Israeli food tech startup SavorEat, a maker of 3D-printed, plant-based meat alternatives, is this week starting to serve up its kosher, vegan, gluten-free burger patties in the US cooked up by a robot chef.
As part of the startup’s debut in the US, students at the University of Denver, Colorado, will be able to order personalized plant-based burgers. The three robot chef machines deployed at two campuses at the University of Denver are expected to print and serve about 10,000 plant-based meals.
For the rollout in the US, SavorEat in 2021 partnered with Sodexo Operations, the American subsidiary of Paris-based food services and facilities management conglomerate Sodexo. To operate in the US market, the startup obtained a series of approvals and conducted safety tests and inspections of the robot chef to comply with regulatory standards.
SavorEat co-founder and CEO Racheli Vizman told The Times of Israel that the launch at the University of Denver is the first step of the startup’s plan for the commercialization of its robot chef and plant-based products at universities and tech company offices across the US. For now, Vizman is also looking at commercial opportunities in New York.
Up until now, the washing machine-sized machine has been cooking up plant-based meat patties in casual restaurants, fast-food restaurants, office headquarters, and college campuses in Israel.
“We are the first Israeli food robotic company in the meat alternative sector to launch in the US and to offer the growing flexitarians’ target audience in the US, almost 50 percent of the population, new, healthy, and personalized alternatives (without any animal-based ingredients),” said Vizman, who co-founded the startup in 2018 with her partners Prof. Oded Shoseyov and Prof. Ido Braslevsky. Both professors are researchers at the Yissum Research Development Company, the technology transfer company of the Hebrew University of Jerusalem.
Rehovot-based SavorEat is seeking to meet the nutrition needs of a growing share of consumers who consider themselves vegan, vegetarian, or flexitarian — people who eat a mostly plant-based diet with animal products occasionally thrown in and for whom animal-free products that taste, look, and feel like meat can prove an attractive option for a meal. A poll in the US suggests that more than half of young Americans in their 20s consider themselves flexitarians.
SavorEat’s product combines additive manufacturing technology, plant-based ingredients in cartridges, and a unique, plant-based cellulose fiber developed by Shoseyov and Braslevsky. The cellulose binds the ingredients together, creating a meat-like texture. The startup went public on the Tel Aviv Stock Exchange in 2020, raising NIS 42.6 million from Israeli institutional investors, including Psagot Provident Funds, Mor Gemel, and Meitav Dash, in the share sale.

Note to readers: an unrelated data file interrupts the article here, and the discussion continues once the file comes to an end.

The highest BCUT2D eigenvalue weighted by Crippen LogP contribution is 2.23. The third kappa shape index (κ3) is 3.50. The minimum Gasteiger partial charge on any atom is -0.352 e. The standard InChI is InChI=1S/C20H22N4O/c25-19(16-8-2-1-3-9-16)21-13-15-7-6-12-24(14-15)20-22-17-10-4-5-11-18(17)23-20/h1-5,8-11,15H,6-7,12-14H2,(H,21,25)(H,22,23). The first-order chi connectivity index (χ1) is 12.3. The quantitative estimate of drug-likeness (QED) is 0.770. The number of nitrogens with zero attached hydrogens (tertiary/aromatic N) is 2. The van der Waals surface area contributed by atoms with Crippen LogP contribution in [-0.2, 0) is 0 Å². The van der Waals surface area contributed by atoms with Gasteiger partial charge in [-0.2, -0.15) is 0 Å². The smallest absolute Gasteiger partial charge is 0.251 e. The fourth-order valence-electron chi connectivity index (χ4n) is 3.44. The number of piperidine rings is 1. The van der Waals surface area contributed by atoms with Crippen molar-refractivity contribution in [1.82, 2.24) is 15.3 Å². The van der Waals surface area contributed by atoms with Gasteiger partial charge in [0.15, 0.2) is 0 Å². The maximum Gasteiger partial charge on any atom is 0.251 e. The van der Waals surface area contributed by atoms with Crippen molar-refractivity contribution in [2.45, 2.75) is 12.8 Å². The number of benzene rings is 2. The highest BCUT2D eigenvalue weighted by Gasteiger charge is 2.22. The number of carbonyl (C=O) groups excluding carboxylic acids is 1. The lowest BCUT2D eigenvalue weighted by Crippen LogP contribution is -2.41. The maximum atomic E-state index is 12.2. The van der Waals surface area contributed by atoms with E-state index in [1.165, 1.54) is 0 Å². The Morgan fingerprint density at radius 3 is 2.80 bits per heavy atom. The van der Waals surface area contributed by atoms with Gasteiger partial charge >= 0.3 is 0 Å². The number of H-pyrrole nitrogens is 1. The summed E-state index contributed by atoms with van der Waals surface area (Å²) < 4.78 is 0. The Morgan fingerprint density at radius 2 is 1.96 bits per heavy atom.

Vizman describes the 3D printer, or robot chef, as a machine capable of making a product according to specifications. Consumers can design and configure the level of protein, fat, cellulose, water, and flavors they would like to have in their food, and select the size they want.
The products can then be cooked or grilled, producing the same “sizzling sounds” and smells as meat does. The result is a vegan, gluten-free, allergen-free burger patty made of pea and other plant-based proteins that is cooked and ready to eat within three minutes.
“Our solution allows us to create varieties of different kinds of food that can be manufactured and crafted automatically, with no human touch involved – a complete personalized dish that can be tailored to consumer preferences,” said Vizman. “It is a similar concept to the use of coffee pods in Nespresso machines but instead of having coffee pods, you have cartridges with ingredients that you can create varieties of foods.”
“These days we focus on meat alternatives, but we are also working on additional solutions that can also serve other types of products, not just meat alternatives,” she added.
Vizman disclosed that the startup expects in the coming weeks to come out with a new generation of the robot chef 2.0, which has voice capabilities and can produce 90 patties in an hour, about double the number of the current 3D printer.
“You will be able to speak with it and ask it what you want to get, and it also has a screen where you will see your patty being prepared in real time,” she said. “The next versions of our product that we are targeting are small robots that can make and cook us personalized food at home.”
Companies around the globe are looking to make inroads in the alternative meat space, either with plant-based offerings or cultured products, which they see as a solution to the needs of the world’s growing population. Compared to the inefficient and unsustainable production of meat, cultured meat is estimated to consume by comparison 10 times less water, less land, and less energy.
The green fingerprint of the technology developed by SavorEat is expected to save about 33,000 kg of CO₂ emissions and over 21 million liters of water, the startup said.
A growing number of Israeli companies are already operating in the alternative meat sector including Aleph Farms, which is seeking to become the first halal-certified cultivated meat producer; MeaTech 3D, a maker of lab-grown meat products that started research into the production of cultivated pork meat; Future Meat Technologies and SuperMeat, which grow beef and poultry cells, respectively; and Redefine Meat, also a maker of 3D-printed plant-based meat.
Ricky Ben-David contributed to this report.